call out to them in a suffocated voice--it is too late; I am twenty paces
from the guard, the first bridge is already drawn up, and I tremble to
see those terrible horns advanced in the air which announce the fatal and
inevitable destiny, which from this moment began to pursue me.

I threw myself on the glacis in a transport of despair, while my
companions, who only laughed at the accident, immediately determined what
to do. My resolution, though different from theirs, was equally sudden;
on the spot, I swore never to return to my master's, and the next
morning, when my companions entered the city, I bade them an eternal
adieu, conjuring them at the same time to inform my cousin Bernard of my
resolution, and the place where he might see me for the last time.

From the commencement of my apprenticeship I had seldom seen him; at
first, indeed, we saw each other on Sundays, but each acquiring different
habits, our meetings were less frequent. I am persuaded his mother
contributed greatly towards this change; he was to consider himself as a
person of consequence, I was a pitiful apprentice; notwithstanding our
relationship, equality no longer subsisted between us, and it was
degrading himself to frequent my company. As he had a natural good heart
his mother's lessons did not take an immediate effect, and for some time
he continued to visit me.

Having learned my resolution, he hastened to the spot I had appointed,
not, however, to dissuade me from it, but to render my flight agreeable,
by some trifling presents, as my own resources would not have carried me
far. He gave me among other things, a small sword, which I was very
proud of, and took with me as far as Turin, where absolute want
constrained me to dispose of it. The more I reflect on his behavior at
this critical moment, the more I am persuaded he followed the
instructions of his mother, and perhaps his father likewise: for, had he
been left to his own feelings, he would have endeavored to retain, or
have been tempted to accompany me; on the contrary, he encouraged the
design, and when he saw me resolutely determined to pursue it, without
seeming much affected, left me to my fate. We never saw or wrote to each
other from that time; I cannot but regret this loss, for his heart was
essentially good, and we seemed formed for a more lasting friendship.

Before I abandon myself to the fatality of my destiny, let me contemplate
for a moment the prospect that awaited me had I fallen into the hands of
a better master. Nothing could have been more agreeable to my
disposition, or more likely to confer happiness, than the peaceful
condition of a good artificer, in so respectable a line as engravers are
considered at Geneva. I could have obtained an easy subsistence, if not
a fortune; this would have bounded my ambition; I should have had means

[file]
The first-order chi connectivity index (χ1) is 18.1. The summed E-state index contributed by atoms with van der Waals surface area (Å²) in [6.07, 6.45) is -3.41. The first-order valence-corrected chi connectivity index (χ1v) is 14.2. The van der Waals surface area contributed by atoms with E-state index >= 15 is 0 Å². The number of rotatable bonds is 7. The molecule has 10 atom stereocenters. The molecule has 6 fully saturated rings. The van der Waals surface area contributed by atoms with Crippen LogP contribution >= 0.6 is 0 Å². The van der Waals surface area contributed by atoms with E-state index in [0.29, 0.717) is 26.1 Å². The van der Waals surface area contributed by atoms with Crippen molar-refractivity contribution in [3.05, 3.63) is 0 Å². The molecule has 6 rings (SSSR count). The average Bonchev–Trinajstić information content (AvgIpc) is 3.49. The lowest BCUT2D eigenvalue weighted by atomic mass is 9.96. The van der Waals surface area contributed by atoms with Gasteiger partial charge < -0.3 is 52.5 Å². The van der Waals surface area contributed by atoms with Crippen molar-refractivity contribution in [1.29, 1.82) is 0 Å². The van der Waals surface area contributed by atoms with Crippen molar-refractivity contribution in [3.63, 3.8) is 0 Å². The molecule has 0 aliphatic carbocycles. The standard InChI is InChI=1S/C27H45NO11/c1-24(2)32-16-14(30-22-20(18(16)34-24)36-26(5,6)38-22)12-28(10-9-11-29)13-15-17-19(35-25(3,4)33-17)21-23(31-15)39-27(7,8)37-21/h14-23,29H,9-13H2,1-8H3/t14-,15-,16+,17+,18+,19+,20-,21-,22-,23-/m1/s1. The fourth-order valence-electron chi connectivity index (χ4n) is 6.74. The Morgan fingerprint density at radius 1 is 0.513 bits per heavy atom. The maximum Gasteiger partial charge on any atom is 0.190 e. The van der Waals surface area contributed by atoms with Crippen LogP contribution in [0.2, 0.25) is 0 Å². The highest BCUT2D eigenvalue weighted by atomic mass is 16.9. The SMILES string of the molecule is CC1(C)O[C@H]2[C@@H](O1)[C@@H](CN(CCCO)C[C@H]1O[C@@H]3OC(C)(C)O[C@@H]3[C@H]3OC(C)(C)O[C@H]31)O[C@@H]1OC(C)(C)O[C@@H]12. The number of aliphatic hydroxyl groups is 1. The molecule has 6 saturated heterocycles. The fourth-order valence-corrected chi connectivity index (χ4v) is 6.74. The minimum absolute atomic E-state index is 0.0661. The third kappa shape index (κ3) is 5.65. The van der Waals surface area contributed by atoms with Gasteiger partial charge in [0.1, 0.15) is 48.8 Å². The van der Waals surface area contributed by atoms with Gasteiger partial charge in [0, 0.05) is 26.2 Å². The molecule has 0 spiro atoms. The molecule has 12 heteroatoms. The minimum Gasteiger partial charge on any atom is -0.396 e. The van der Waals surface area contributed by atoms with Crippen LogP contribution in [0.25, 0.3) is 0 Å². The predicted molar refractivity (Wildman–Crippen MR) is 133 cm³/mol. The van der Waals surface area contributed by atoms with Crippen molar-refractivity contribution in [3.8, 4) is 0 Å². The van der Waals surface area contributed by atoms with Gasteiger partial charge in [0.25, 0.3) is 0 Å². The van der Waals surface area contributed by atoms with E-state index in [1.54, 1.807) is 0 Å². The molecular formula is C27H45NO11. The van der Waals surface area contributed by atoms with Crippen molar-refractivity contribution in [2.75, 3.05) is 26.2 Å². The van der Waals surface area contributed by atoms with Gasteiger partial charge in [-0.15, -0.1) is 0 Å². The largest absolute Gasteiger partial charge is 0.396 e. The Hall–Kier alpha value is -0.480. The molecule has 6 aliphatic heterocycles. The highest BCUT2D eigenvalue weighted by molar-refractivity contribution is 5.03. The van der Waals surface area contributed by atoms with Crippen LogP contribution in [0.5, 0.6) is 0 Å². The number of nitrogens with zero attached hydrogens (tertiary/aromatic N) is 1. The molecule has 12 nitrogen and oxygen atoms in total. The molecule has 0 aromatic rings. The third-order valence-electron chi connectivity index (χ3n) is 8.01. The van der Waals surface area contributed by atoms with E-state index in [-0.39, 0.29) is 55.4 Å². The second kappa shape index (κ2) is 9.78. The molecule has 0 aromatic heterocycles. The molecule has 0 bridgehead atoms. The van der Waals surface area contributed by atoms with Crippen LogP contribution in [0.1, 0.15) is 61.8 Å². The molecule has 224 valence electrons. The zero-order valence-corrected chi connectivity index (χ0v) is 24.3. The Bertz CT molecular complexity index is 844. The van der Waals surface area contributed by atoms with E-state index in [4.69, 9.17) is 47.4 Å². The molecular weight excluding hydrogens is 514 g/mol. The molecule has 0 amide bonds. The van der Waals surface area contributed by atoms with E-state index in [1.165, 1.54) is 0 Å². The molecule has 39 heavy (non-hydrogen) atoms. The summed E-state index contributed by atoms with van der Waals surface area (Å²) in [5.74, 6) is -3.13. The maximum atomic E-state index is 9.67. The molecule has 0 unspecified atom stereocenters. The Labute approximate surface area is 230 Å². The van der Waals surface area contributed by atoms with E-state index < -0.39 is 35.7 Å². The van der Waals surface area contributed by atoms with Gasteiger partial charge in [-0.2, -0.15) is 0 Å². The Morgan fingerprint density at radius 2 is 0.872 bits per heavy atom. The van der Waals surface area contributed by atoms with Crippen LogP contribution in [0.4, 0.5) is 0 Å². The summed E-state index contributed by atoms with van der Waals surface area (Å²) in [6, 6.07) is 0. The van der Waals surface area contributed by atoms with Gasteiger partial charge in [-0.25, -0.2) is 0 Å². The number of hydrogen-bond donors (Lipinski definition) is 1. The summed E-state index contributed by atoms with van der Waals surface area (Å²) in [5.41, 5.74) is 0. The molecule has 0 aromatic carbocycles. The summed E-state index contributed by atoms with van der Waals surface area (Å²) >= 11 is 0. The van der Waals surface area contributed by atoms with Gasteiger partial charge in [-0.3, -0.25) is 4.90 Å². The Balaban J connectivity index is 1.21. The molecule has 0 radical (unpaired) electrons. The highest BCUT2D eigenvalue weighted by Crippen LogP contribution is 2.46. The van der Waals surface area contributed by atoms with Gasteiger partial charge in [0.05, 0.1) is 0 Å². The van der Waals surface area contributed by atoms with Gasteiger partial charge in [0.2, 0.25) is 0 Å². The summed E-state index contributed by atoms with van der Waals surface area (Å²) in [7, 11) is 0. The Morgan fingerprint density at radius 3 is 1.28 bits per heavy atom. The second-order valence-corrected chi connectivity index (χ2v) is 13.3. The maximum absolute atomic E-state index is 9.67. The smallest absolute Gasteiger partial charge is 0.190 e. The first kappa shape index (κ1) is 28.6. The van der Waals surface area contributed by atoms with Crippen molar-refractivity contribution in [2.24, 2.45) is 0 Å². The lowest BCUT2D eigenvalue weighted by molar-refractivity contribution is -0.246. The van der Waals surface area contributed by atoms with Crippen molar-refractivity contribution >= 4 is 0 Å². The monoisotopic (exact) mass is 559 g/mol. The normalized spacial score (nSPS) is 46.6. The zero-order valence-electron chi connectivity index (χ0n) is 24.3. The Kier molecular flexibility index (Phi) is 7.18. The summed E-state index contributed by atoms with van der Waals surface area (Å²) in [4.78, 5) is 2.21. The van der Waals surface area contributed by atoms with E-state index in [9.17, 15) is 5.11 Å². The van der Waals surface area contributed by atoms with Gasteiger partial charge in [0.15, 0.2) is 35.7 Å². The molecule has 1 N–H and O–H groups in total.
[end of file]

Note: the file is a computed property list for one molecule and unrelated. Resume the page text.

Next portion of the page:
to indulge in moderate pleasures, and should have continued in my natural
sphere, without meeting with any temptation to go beyond it. Having an
imagination sufficiently fertile to embellish with its chimeras every
situation, and powerful enough to transport me from one to another, it
was immaterial in which I was fixed: that was best adapted to me, which,
requiring the least care or exertion, left the mind most at liberty; and
this happiness I should have enjoyed. In my native country, in the bosom
of my religion, family and friends, I should have passed a calm and
peaceful life, in the uniformity of a pleasing occupation, and among
connections dear to my heart. I should have been a good Christian, a
good citizen, a good friend, a good man. I should have relished my
condition, perhaps have been an honor to it, and after having passed a
life of happy obscurity, surrounded by my family, I should have died at
peace. Soon it may be forgotten, but while remembered it would have been
with tenderness and regret.

Instead of this--what a picture am I about to draw!--Alas! why should I
anticipate the miseries I have endured? The reader will have but too
much of the melancholy subject.


A feeling heart the foundation of all my misfortunes
Being beat like a slave, I judged I had a right to all vices
Degree of sensuality had mingled with the smart and shame
First instance of violence and oppression is so deeply engraved
Hold fast to aught that I have, and yet covet nothing more
Insignificant trash that has obtained the name of education
Law that the accuser should be confined at the same time
Less degree of repugnance in divulging what is really criminal
Money that we possess is the instrument of liberty
Money we lack and strive to obtain is the instrument of slavery
Necessity, the parent of industry, suggested an invention
Neither the victim nor witness of any violent emotions
Passed my days in languishing in silence for those I most admire
Rogues know how to save themselves at the expense of the feeble
Seeking, by fresh offences, a return of the same chastisement
Supposed that certain, which I only knew to be probable
Taught me it was not so terrible to thieve as I had imagined
We learned to dissemble, to rebel, to lie